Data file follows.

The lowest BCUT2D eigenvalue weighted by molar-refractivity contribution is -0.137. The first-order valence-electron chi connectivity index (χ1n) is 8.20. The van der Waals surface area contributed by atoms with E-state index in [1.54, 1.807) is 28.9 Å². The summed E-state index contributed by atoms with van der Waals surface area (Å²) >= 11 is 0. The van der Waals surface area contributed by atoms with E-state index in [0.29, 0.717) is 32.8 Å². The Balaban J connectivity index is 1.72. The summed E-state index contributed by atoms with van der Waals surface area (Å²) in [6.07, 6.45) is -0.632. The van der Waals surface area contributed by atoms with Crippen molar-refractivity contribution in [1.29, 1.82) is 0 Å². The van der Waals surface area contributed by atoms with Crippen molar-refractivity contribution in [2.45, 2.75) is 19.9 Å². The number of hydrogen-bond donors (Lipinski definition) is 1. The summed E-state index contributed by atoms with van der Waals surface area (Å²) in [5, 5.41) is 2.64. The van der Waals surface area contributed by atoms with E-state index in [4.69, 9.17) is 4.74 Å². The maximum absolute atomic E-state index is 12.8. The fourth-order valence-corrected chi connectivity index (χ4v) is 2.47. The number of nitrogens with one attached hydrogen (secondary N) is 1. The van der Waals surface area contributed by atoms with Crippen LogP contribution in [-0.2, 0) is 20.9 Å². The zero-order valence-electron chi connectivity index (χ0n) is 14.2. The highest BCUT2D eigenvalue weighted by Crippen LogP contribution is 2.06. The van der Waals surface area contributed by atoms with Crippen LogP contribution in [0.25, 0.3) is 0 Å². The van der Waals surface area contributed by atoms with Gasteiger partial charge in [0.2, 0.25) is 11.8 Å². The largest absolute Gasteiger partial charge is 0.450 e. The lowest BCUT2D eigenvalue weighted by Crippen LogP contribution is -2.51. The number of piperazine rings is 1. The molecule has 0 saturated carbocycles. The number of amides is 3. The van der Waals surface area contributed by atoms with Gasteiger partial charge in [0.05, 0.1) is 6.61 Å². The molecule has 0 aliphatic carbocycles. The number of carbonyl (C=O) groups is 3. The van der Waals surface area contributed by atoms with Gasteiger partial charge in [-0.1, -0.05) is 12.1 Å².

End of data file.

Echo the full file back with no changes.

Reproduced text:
The lowest BCUT2D eigenvalue weighted by molar-refractivity contribution is -0.137. The first-order valence-electron chi connectivity index (χ1n) is 8.20. The van der Waals surface area contributed by atoms with E-state index in [1.54, 1.807) is 28.9 Å². The summed E-state index contributed by atoms with van der Waals surface area (Å²) >= 11 is 0. The van der Waals surface area contributed by atoms with E-state index in [0.29, 0.717) is 32.8 Å². The Balaban J connectivity index is 1.72. The summed E-state index contributed by atoms with van der Waals surface area (Å²) in [6.07, 6.45) is -0.632. The van der Waals surface area contributed by atoms with Crippen molar-refractivity contribution in [1.29, 1.82) is 0 Å². The van der Waals surface area contributed by atoms with Crippen molar-refractivity contribution in [2.45, 2.75) is 19.9 Å². The number of hydrogen-bond donors (Lipinski definition) is 1. The summed E-state index contributed by atoms with van der Waals surface area (Å²) in [5, 5.41) is 2.64. The van der Waals surface area contributed by atoms with E-state index in [4.69, 9.17) is 4.74 Å². The maximum absolute atomic E-state index is 12.8. The fourth-order valence-corrected chi connectivity index (χ4v) is 2.47. The number of nitrogens with one attached hydrogen (secondary N) is 1. The van der Waals surface area contributed by atoms with Crippen LogP contribution in [-0.2, 0) is 20.9 Å². The zero-order valence-electron chi connectivity index (χ0n) is 14.2. The highest BCUT2D eigenvalue weighted by Crippen LogP contribution is 2.06. The van der Waals surface area contributed by atoms with Crippen LogP contribution in [0.25, 0.3) is 0 Å². The van der Waals surface area contributed by atoms with Gasteiger partial charge in [0.2, 0.25) is 11.8 Å². The largest absolute Gasteiger partial charge is 0.450 e. The lowest BCUT2D eigenvalue weighted by Crippen LogP contribution is -2.51. The number of piperazine rings is 1. The molecule has 0 saturated carbocycles. The number of amides is 3. The van der Waals surface area contributed by atoms with Gasteiger partial charge in [0.05, 0.1) is 6.61 Å². The molecule has 0 aliphatic carbocycles. The number of carbonyl (C=O) groups is 3. The van der Waals surface area contributed by atoms with Gasteiger partial charge in [-0.1, -0.05) is 12.1 Å².